This piece contains the name of a First Nations person who has died in custody, and shares the manner in which they died.
April 2021 marks 30 years since the final report was released following the Royal Commission into Aboriginal Deaths in Custody. The report outlined fundamental changes necessary to stop the alarmingly high rates of First Nations deaths in custody. The recommendations centered around self-determination, ending over-policing of First Nations communities and reducing the number of First Nations people being taken into custody.
Research by the Australian National University found that very few of the 339 recommendations of the Royal Commission have been implemented, and some policy positions directly contradict the recommendations. 30 years later and still we do not have justice.
Five First Nations people have died in custody since the beginning of March 2021.
Since the Royal Commission we’ve had over 470 Aboriginal and Torres Strait Islander deaths in custody. To me that speaks volumes about the commitment from the government to implement its recommendations. Failure to do so has led to more and more of our loved ones dying at the hands of police and prisons — from those who feel untouchable.
Yorta Yorta woman Apryl Day is a staunch advocate for stopping First Nations deaths in custody and abolishing public drunkenness laws (a recommendation of the Royal Commission in 1991). Apryl is the daughter of Aunty Tanya Day, another strong matriarch, who died in police custody in December 2017.
Aunty Tanya’s story is one of systemic racism and unconscious bias. That is, racism that’s embedded within our systems (like the justice system) and bias that’s automatic and based on social stereotypes (like assumptions about race).
In December 2017, Aunty Tanya was travelling to the city by train, to visit and support her pregnant daughter. She had been drinking that day and fell asleep. Woken up by the train conductor, she was unable to produce a ticket. Instead of issuing a warning or fine, the conductor had Victoria Police called to the next stop.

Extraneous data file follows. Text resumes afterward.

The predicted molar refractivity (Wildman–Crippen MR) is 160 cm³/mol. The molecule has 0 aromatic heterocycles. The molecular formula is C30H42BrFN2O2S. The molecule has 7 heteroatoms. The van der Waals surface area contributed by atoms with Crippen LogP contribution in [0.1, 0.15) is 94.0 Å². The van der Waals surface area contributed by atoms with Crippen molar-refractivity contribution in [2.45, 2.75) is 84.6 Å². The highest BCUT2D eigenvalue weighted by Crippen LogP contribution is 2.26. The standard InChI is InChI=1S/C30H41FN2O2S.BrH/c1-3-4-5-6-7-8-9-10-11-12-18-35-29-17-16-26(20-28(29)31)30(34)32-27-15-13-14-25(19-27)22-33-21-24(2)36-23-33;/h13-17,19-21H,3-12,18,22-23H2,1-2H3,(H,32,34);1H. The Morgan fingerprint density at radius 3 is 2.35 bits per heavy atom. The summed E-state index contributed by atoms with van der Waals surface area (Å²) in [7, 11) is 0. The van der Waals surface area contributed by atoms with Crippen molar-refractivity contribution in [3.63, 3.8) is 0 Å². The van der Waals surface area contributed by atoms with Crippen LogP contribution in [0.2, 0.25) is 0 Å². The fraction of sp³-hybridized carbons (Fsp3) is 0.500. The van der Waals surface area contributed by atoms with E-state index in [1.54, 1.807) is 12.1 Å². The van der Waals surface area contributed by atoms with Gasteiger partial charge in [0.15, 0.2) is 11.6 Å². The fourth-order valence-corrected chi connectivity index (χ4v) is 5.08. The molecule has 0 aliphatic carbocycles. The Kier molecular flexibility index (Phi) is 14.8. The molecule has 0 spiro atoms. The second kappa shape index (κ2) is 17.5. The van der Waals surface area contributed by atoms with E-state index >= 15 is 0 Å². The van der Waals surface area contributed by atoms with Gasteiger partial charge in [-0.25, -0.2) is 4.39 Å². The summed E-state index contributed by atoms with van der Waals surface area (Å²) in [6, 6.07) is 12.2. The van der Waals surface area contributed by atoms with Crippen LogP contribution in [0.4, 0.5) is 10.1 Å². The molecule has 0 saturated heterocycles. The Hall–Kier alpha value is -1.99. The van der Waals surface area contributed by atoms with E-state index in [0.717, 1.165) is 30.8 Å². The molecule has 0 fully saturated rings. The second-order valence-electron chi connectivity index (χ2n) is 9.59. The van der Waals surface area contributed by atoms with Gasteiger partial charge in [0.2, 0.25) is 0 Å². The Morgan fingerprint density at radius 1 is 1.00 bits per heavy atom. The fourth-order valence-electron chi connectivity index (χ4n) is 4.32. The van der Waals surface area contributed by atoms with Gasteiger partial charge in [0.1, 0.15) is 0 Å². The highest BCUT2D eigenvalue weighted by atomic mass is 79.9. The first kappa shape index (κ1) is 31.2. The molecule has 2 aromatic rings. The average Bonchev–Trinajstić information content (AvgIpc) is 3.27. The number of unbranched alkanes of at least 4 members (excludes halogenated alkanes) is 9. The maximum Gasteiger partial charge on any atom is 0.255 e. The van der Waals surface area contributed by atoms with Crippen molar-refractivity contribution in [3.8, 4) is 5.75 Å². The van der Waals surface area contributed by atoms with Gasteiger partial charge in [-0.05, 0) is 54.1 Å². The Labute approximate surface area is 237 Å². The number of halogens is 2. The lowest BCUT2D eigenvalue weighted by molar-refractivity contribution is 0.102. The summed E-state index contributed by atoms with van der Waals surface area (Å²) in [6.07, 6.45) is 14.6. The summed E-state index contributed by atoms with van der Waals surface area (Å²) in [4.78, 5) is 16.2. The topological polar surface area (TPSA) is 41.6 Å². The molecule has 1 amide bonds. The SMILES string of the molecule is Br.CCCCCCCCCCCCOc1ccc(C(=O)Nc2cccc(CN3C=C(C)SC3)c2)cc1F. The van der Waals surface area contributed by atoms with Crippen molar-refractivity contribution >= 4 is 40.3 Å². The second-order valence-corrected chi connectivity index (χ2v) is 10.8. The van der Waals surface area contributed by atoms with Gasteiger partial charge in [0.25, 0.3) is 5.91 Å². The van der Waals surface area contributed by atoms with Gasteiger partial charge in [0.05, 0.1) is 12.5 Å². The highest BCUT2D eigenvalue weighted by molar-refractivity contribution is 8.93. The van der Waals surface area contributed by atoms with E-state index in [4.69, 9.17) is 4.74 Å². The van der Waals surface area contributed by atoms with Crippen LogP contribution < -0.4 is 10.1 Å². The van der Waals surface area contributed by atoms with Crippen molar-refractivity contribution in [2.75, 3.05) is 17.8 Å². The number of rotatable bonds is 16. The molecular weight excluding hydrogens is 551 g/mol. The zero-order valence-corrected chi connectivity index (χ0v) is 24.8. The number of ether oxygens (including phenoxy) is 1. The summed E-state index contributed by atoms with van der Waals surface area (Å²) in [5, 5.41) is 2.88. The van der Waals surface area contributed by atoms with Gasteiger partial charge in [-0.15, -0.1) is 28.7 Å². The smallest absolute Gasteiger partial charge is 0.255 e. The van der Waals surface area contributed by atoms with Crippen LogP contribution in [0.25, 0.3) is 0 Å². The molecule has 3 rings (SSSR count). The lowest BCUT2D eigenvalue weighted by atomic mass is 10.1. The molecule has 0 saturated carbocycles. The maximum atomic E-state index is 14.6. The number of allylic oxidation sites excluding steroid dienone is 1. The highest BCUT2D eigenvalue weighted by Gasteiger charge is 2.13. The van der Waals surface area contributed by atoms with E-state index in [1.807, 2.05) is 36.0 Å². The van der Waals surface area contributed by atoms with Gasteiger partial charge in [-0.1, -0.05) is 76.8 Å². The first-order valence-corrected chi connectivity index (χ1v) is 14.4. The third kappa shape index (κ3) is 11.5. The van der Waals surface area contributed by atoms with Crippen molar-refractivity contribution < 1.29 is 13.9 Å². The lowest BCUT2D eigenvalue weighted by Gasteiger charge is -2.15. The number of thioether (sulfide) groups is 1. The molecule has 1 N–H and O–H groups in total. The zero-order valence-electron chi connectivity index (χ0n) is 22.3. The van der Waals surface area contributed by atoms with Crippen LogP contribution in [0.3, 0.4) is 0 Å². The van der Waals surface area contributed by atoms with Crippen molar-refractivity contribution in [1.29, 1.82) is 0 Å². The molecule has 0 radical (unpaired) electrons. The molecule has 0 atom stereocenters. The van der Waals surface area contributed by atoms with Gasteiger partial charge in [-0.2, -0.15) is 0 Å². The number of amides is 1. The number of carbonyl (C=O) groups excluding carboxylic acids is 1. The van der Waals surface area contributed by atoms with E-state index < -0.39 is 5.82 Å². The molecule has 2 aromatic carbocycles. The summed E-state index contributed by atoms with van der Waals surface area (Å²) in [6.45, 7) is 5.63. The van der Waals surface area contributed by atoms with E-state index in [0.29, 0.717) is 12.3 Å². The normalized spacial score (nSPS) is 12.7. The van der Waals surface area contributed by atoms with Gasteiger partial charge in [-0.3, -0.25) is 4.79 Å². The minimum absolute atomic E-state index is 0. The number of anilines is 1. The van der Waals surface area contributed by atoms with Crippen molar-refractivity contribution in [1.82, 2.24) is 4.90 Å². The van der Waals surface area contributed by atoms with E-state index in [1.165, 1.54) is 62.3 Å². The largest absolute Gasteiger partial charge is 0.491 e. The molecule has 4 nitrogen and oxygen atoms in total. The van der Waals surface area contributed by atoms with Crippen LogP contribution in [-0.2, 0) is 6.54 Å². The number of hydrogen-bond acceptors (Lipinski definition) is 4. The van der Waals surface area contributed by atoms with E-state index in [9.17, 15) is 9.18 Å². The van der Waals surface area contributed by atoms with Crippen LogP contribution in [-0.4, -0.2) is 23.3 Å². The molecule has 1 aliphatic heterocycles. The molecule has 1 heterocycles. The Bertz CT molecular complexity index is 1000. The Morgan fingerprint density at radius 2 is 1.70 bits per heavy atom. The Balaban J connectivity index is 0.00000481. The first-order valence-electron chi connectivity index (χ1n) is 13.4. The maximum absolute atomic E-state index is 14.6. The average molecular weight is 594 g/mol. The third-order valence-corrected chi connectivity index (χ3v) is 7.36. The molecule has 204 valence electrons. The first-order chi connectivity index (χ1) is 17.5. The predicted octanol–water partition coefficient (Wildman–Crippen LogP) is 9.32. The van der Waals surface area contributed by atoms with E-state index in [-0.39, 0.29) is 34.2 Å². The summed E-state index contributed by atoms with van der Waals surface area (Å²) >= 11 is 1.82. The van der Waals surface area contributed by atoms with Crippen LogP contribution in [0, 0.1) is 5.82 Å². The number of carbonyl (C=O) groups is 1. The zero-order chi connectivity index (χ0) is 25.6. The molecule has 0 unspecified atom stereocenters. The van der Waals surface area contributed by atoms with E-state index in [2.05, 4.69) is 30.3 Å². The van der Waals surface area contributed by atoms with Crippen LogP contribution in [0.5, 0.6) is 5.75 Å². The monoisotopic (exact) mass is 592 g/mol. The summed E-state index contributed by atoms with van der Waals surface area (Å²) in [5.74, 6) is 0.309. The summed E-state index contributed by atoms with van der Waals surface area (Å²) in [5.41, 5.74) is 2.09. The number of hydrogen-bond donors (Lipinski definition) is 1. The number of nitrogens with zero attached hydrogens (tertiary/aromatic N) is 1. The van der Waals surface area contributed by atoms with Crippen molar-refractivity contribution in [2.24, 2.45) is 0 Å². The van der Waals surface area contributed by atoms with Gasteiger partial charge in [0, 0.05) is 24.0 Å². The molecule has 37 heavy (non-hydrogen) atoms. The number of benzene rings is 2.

The state’s public drunkenness laws allowed police to detain Aunty Tanya and hold her in a cell. It was there she hit her head five times, causing bleeding in her brain. Police failed to provide adequate checks on her wellbeing. What was said to be the fatal injury happened at 4.51pm yet paramedics weren’t called until 8:05pm.
Since then, after years of staunch advocacy by the Day family, the Victorian Parliament has passed legislation to decriminalise public drunkenness (leaving Queensland as the only state to not have done so). And in an Australian first, the inquest into Aunty Tanya’s death concluded systemic racism did play a role. These two accomplishments have brought us closer to justice, but Australia still has a long way to go.
The system continues to ignore our calls for justice and accountability and continues to perpetrate colonial violence on our mob.
First Nations women are 21 times more likely to be incarcerated than non-Indigenous women, making us the fastest growing prison population in Australia.
The Dhadjowa Foundation is a grassroots organisation being led and governed by the people most affected — our families.
Four years after her mother’s death, Apryl has founded the Dhadjowa Foundation to support families, like hers, whose loved ones have died in custody.
Dhadjowa, meaning sunshine in Yorta Yorta, provides strategic, coordinated and culturally safe support for First Nations families who have experienced a death in custody. The foundation campaigns for police accountability and is not influenced by government.
Board members include:
Our loved ones deserve justice and accountability for having their lives stolen. The ones responsible for their deaths should be held criminally responsible. We’ve had over 470 deaths in custody and zero convictions.
At the time of the Royal Commission in 1991, the national incarceration rate of First Nations people was about 14%. In 2020, the rate was almost 30%, despite First Nations people representing less than 3% of the national population.
Pat Dodson is a Yawuru man from Broome in Western Australia. He is a significant figure in Australian politics and was a Commissioner in the 1991 Royal Commission into Aboriginal Deaths in Custody.
In his 2016 National Press Club Address, Dodson said:
For our communities, the storyline is all too familiar: the minor offence, the innocuous behaviour, the unnecessary detention, the failure to uphold the duty of care, the lack of respect for human dignity, the lonely death and the grief and loss and pain of the family.
Dodson has also expressed his concern for the lack of transparency and accurate recording of First Nations deaths in custody. In a Senate Estimates hearing in March 2021, Dodson challenged the Federal Government, revealing they have no records on how many First Nations people have died in custody since 2019.
We’ve gotten to the chronic stage now where instead of learning from the Royal Commission and its recommendations 30 years ago, we’re standing on the brink potentially of another Royal Commission to inquire into the same sorts of things.
The Federal Government does not keep consolidated data on First Nations deaths in custody, despite Recommendation 40 of the Royal Commission: Establish and maintain a uniform database to record details of Aboriginal and non-Aboriginal deaths in custody.